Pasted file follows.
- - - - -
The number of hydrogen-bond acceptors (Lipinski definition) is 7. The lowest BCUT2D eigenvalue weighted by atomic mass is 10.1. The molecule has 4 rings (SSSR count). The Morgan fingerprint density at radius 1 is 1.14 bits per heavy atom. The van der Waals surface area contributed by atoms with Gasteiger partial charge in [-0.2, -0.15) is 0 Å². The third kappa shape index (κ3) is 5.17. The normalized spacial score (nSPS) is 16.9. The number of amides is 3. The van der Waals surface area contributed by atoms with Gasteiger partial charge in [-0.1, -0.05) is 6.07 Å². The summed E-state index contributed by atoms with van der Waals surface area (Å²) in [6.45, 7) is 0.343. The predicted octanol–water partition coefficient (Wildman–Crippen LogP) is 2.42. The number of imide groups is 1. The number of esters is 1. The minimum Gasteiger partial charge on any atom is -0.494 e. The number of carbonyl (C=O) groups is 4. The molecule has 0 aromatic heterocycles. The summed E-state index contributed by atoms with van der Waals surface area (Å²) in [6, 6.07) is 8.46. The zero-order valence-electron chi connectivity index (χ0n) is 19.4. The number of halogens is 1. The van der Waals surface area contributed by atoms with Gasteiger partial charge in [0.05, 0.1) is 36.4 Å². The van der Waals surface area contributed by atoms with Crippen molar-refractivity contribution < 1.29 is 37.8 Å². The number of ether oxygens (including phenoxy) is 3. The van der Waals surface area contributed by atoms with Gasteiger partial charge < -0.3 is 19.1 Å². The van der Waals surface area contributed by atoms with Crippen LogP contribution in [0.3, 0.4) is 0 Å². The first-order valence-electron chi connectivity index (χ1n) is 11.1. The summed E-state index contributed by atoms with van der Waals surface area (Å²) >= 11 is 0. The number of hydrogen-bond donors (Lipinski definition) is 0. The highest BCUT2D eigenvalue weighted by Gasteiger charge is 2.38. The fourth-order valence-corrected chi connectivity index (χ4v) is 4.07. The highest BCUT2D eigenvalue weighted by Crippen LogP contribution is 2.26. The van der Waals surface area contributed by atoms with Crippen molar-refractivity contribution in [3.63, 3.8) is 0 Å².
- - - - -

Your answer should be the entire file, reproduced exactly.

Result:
The number of hydrogen-bond acceptors (Lipinski definition) is 7. The lowest BCUT2D eigenvalue weighted by atomic mass is 10.1. The molecule has 4 rings (SSSR count). The Morgan fingerprint density at radius 1 is 1.14 bits per heavy atom. The van der Waals surface area contributed by atoms with Gasteiger partial charge in [-0.2, -0.15) is 0 Å². The third kappa shape index (κ3) is 5.17. The normalized spacial score (nSPS) is 16.9. The number of amides is 3. The van der Waals surface area contributed by atoms with Gasteiger partial charge in [-0.1, -0.05) is 6.07 Å². The summed E-state index contributed by atoms with van der Waals surface area (Å²) in [6.45, 7) is 0.343. The predicted octanol–water partition coefficient (Wildman–Crippen LogP) is 2.42. The number of imide groups is 1. The number of esters is 1. The minimum Gasteiger partial charge on any atom is -0.494 e. The number of carbonyl (C=O) groups is 4. The molecule has 0 aromatic heterocycles. The summed E-state index contributed by atoms with van der Waals surface area (Å²) in [6, 6.07) is 8.46. The zero-order valence-electron chi connectivity index (χ0n) is 19.4. The number of halogens is 1. The van der Waals surface area contributed by atoms with Gasteiger partial charge in [0.05, 0.1) is 36.4 Å². The van der Waals surface area contributed by atoms with Crippen molar-refractivity contribution < 1.29 is 37.8 Å². The number of ether oxygens (including phenoxy) is 3. The van der Waals surface area contributed by atoms with Gasteiger partial charge < -0.3 is 19.1 Å². The van der Waals surface area contributed by atoms with Crippen LogP contribution in [0.3, 0.4) is 0 Å². The first-order valence-electron chi connectivity index (χ1n) is 11.1. The summed E-state index contributed by atoms with van der Waals surface area (Å²) >= 11 is 0. The number of hydrogen-bond donors (Lipinski definition) is 0. The highest BCUT2D eigenvalue weighted by Gasteiger charge is 2.38. The fourth-order valence-corrected chi connectivity index (χ4v) is 4.07. The highest BCUT2D eigenvalue weighted by Crippen LogP contribution is 2.26. The van der Waals surface area contributed by atoms with Crippen molar-refractivity contribution in [3.63, 3.8) is 0 Å².